I hope this letter finds you well, wherever you may be.
We’ve run into strange times on this planet. I hope you’re safe, I hope the sickness hasn’t caught you or any of your loved ones.
Who are you staying with right now? Are you alone?
I’m just outside Delhi, in Ghaziabad. The apartment I’m in is quite nice, though our water motor doesn’t work. I wonder how the water system works where you are. I used to live in England where we’d pay a huge water bill each month and it would just come out of the taps whenever we needed it. I think I prefer that.
I’m not alone but I feel lonely sometimes. You must be in lockdown too like the rest of the world. I know we don’t know each other, but I guess we are united this somehow. I’m glad to be writing to you, to be honest.
How are you spending your time these days? It’s weird to be in one place for so long right? I think so anyway. I try not to think about it much. I spend a lot of time on the balcony. We have two baby pigeons in a nest at the side of the balcony. I’ve been watching them grow over the past few weeks. They’re beautiful little things, with big black beady eyes which seem too big for them. I suppose they’ll grow into them soon. They were tiny little sacks of skin and bone a few weeks back, and then they developed yellow hair-like feathers. I’d make chirping sounds at them and one would move its featherless wings up and down. The other couldn’t care less and would sit there without a care in the world.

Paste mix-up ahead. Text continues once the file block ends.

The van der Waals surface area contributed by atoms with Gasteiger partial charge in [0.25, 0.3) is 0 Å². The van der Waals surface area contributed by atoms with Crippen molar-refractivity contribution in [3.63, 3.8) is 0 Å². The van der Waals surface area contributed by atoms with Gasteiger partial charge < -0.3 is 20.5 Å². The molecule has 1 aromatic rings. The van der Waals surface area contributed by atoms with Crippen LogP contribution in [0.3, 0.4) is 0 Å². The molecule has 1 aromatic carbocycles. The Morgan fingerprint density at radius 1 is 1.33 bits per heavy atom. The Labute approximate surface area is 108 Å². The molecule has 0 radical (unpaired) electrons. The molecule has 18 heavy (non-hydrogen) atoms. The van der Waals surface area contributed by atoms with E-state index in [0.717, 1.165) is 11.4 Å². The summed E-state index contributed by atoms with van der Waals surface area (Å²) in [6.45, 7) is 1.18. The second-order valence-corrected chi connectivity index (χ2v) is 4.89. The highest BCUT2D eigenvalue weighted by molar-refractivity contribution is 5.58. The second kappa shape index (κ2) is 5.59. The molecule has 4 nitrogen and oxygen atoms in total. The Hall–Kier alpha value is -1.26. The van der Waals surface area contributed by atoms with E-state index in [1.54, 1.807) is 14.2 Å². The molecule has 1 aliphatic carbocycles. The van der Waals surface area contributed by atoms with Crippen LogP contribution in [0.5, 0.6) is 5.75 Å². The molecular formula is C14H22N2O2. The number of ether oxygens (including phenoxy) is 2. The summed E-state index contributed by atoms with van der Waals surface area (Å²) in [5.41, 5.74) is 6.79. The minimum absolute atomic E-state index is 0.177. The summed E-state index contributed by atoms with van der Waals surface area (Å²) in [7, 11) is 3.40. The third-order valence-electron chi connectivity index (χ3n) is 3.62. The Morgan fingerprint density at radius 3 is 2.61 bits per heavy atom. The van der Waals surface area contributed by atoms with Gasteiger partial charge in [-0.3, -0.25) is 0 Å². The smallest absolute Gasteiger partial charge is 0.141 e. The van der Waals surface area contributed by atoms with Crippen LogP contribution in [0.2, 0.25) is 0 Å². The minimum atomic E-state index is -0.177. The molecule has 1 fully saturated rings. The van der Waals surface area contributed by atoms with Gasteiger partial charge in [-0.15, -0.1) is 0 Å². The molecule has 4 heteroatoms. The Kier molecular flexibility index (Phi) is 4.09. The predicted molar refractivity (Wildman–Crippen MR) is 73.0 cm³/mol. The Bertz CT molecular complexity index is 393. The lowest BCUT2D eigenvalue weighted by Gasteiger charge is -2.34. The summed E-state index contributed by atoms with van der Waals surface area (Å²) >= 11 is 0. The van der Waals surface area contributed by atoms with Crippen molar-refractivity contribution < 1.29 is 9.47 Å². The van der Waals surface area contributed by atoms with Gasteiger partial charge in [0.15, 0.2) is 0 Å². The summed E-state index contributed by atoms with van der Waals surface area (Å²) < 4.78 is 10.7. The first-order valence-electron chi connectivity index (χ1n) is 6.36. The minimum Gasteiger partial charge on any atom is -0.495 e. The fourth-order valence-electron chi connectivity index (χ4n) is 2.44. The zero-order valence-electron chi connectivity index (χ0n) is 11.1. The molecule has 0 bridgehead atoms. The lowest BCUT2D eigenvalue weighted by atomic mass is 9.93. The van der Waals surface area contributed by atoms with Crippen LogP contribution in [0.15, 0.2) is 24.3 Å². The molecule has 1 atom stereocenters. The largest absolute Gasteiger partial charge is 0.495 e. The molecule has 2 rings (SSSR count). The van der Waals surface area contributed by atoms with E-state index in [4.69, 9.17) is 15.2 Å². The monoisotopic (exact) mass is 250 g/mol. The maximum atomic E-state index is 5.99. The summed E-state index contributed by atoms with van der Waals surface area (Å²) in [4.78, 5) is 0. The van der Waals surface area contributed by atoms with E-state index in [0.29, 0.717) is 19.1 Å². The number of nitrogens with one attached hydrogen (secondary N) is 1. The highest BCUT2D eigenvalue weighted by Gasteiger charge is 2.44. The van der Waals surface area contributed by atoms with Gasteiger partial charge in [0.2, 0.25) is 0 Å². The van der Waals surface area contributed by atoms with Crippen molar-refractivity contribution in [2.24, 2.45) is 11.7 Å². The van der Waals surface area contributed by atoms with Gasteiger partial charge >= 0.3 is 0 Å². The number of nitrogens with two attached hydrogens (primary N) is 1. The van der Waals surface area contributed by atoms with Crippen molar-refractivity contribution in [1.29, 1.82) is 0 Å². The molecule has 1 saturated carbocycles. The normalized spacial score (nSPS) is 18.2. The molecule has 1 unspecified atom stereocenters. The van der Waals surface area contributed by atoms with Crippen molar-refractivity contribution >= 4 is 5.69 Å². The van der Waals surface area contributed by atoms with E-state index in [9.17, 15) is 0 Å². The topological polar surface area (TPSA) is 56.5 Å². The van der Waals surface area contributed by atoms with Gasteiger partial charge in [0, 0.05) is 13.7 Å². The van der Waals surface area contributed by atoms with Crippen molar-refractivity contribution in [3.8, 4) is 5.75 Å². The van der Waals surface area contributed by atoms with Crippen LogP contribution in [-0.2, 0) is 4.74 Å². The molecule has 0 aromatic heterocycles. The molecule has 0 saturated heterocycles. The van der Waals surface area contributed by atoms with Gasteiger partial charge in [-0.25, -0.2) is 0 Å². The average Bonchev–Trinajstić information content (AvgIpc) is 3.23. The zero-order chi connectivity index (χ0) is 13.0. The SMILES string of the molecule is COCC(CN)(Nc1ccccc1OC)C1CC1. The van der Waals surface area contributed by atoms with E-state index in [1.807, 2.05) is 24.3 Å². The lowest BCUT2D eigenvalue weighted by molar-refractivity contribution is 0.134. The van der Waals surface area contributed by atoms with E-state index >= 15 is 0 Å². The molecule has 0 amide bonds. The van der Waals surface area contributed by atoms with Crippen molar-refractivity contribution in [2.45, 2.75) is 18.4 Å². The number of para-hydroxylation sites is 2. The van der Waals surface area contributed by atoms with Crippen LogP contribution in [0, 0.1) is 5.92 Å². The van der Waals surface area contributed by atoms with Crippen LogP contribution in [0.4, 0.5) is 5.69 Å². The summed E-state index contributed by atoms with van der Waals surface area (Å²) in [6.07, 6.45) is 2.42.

Now they’re starting to grow their adult feathers. When I chirp at them now they turn away in fear; I suppose they’re survival instincts are developing. Humans aren’t to be trusted after all! Especially now, everyone is a potential harbinger of sickness and death…
I return to the same place every day. Things start to look different when you stare at them for so long. They look different at different times of day, in different lights, in different moods.
The water tanks in the distance are not extraterrestrial terraforms to me, everything is angular and spectacular. Residues of a Dreamworld. Everything is magic if you want it to be.
The park near our apartment is magical. The squirrels and rats seem to speak to one another, the crows taunt the pigeons. There are vibrant crimson blossoms falling from the trees, culminating in deep red pools on the ground. There is also a dead dog which has been there for several days, innumerable pieces of litter and excrement strewn all over – but I don’t look at those things anymore. Maybe I’ll tell you more about it next time. I’d like to hear more about your place.
I hope to hear from you soon.